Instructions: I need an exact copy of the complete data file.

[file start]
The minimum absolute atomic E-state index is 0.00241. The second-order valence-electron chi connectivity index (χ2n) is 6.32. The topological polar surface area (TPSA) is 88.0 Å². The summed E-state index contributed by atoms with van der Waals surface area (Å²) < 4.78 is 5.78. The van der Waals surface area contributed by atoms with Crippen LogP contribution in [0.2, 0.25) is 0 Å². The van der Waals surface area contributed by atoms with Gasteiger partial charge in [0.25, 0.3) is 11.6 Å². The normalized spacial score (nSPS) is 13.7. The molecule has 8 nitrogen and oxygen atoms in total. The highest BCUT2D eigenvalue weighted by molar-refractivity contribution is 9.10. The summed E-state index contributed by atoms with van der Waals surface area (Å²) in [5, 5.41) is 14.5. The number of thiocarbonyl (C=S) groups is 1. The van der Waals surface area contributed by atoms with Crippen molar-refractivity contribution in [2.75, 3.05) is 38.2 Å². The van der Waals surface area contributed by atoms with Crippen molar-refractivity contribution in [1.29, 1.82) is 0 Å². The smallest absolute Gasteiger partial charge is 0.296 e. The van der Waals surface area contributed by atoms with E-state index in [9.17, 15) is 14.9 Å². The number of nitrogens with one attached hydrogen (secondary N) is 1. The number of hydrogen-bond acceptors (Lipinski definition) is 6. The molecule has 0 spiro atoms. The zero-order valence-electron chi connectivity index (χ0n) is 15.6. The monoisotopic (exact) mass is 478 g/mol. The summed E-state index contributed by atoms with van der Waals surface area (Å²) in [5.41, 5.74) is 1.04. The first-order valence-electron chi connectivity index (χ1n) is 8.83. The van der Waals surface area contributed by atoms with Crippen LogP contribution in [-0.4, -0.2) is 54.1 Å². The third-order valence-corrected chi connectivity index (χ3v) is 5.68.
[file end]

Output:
The minimum absolute atomic E-state index is 0.00241. The second-order valence-electron chi connectivity index (χ2n) is 6.32. The topological polar surface area (TPSA) is 88.0 Å². The summed E-state index contributed by atoms with van der Waals surface area (Å²) < 4.78 is 5.78. The van der Waals surface area contributed by atoms with Crippen LogP contribution in [0.2, 0.25) is 0 Å². The van der Waals surface area contributed by atoms with Gasteiger partial charge in [0.25, 0.3) is 11.6 Å². The normalized spacial score (nSPS) is 13.7. The molecule has 8 nitrogen and oxygen atoms in total. The highest BCUT2D eigenvalue weighted by molar-refractivity contribution is 9.10. The summed E-state index contributed by atoms with van der Waals surface area (Å²) in [5, 5.41) is 14.5. The number of thiocarbonyl (C=S) groups is 1. The van der Waals surface area contributed by atoms with Crippen molar-refractivity contribution in [2.75, 3.05) is 38.2 Å². The van der Waals surface area contributed by atoms with Crippen molar-refractivity contribution in [1.29, 1.82) is 0 Å². The smallest absolute Gasteiger partial charge is 0.296 e. The van der Waals surface area contributed by atoms with E-state index in [9.17, 15) is 14.9 Å². The number of nitrogens with one attached hydrogen (secondary N) is 1. The number of hydrogen-bond acceptors (Lipinski definition) is 6. The molecule has 0 spiro atoms. The zero-order valence-electron chi connectivity index (χ0n) is 15.6. The monoisotopic (exact) mass is 478 g/mol. The summed E-state index contributed by atoms with van der Waals surface area (Å²) in [5.41, 5.74) is 1.04. The first-order valence-electron chi connectivity index (χ1n) is 8.83. The van der Waals surface area contributed by atoms with Crippen LogP contribution in [-0.4, -0.2) is 54.1 Å². The third-order valence-corrected chi connectivity index (χ3v) is 5.68.